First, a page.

‘Close physical contact in late stage of infection increases the chance of fungal transmission because there are more infectious conidia compared to the early stage where the conidiophores are just maturing,’ the team explain.
Results also showed that 73 per cent of male flies had become infected after exposure to the late killed flies, compared to 15 per cent of males exposed to early killed flies.
Genome analysis also showed that late killed had a higher expression of several key enzymes known to trigger the production of various compounds including ‘long-chained alcohols and esters’.
After infecting males as well, researchers found many fungus-produced volatile compounds that were similar between infected male and female cadavers.
However, there were differences in quantities of some of these compounds between a male and a female.
‘Some compounds which are linked to a female sex-pheromone function that could stimulate male sexual behaviours were increased in infected female cadavers,’ study leader Andreas Naundrup told MailOnline.
The study focused on females because males are thought to be more likely to come into contact with spores via sexual contact with an infected female.
‘So besides both males and females being attracted to the conidia, the males will additionally have a sexual attraction to the conidia-ridden cadavers, which they physically associate with through copulation attempts,’ Naundrup said.
Interestingly, release of the chemicals during infection, and the initial volatile attraction of the fungus’s next victim, could even be related to feeding.
‘The negative effect on mating imply male house flies investigate or feed off the surrounding conidia rather than being stimulated to mate,’ the team say.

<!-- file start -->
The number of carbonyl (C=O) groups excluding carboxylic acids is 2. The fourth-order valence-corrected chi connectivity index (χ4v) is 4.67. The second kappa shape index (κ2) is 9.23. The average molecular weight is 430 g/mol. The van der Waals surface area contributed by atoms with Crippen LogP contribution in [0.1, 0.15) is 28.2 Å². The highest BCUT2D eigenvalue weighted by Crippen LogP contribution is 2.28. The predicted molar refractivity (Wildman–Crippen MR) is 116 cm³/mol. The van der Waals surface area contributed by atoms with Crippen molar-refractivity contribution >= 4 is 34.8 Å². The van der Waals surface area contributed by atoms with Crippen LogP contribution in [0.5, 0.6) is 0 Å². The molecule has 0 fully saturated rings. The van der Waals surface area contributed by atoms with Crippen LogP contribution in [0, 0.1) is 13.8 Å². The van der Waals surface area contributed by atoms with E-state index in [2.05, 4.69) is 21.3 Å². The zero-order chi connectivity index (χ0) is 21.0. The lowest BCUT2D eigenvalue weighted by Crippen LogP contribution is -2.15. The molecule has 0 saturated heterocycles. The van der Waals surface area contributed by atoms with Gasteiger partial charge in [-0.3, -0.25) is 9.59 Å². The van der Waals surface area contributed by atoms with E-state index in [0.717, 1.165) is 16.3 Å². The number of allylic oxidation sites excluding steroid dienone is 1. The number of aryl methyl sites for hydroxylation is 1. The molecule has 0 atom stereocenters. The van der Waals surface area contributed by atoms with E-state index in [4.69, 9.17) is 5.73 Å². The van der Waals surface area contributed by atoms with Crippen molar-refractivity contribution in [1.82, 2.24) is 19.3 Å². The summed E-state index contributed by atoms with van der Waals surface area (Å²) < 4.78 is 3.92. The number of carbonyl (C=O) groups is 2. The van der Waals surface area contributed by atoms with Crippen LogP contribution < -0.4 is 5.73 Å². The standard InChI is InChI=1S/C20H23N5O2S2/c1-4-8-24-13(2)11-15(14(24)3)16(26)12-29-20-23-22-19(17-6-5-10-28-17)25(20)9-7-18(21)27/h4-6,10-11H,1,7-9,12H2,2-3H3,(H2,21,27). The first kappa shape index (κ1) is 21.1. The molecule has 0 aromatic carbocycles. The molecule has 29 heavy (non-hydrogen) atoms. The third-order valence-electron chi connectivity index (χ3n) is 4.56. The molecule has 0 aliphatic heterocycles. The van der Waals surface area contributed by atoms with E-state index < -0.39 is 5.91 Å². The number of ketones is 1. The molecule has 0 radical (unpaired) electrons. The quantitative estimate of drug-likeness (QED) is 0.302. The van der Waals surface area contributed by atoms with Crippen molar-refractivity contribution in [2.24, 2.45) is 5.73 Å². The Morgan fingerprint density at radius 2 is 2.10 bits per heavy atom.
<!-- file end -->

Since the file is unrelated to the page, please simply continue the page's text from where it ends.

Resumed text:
This research is detailed as a preprint, yet to be peer-reviewed, on bioRxiv.
FUNGI THAT TURN ANTS INTO ZOMBIES HAVE ADAPTED TO CLIMATE CHANGE
A parasitic fungus that turns carpenter ants into ‘zombies’ is learning to adapt to the changing climate, a 2018 study revealed.
The fungus is known to infect carpenter ants and cause them to clamp onto hanging vegetation, where they dangle for months to spew spores.
But, researchers at Penn State University have found that zombie ants don’t always bite onto the same part of the plant.
According to the study, this is because the choice of leaves or twigs boils down to the local climate – and, as conditions continue to change, the fungi have been forced to adapt.
‘In tropical areas, zombie ants bite onto leaves, but in temperate areas, they bite twigs or bark,’ says David P. Hughes, associate professor of entomology and biology at Penn State.
Zombie ants – and the species-specific fungi that infect them – can be found all over the world, with the exception of Europe.
In Germany, however, the discovery of a fossilized zombie ant indicates they once lived in the region, and likely went extinct.
Ants become infected by the fungus as spores fall from above and cling to their bodies and use it as a source of nutrition.
The fungus multiplies inside the ant and is eventually able to manipulate its movement, forcing it to climb high into the branches and bite down to clamp on.
Tropical forests provide leaves for them to bite all year around, as they’re mostly evergreen. Temperate forests, on the other hand, drop their leaves in the fall.
‘In the late summer and early fall there are both leaves and twigs everywhere the ants reside,’ said Raquel G Loreto, postdoctoral scholar in entomology at Penn State.
‘But in temperature areas the trees are deciduous and lose their leaves in the fall. There, the ants bite onto twigs.’
The fossil found in Germany is estimated to be about 47 million years old. At the time, the ant bit onto a leaf in the wet evergreen forest.
As the climate has changed over the several millennia and temperate forests grew, the fungi evolved to hold onto twigs or bark.
‘Some of the ants do not simply bite the twigs, but wrap their back legs around the twig and hold on,’ said Loreto. ‘They probably do this because biting twigs is not enough to hold them on.’
In the study, the researchers investigated three separate areas to see how the zombie ants’ behaviour differed.
While leaf biting was the ancestral trait, the researchers determined that twig biting convergently evolved at different times and different places around the world – North America and Japan.
Twig biting and leg wrapping also developed independently, they reported.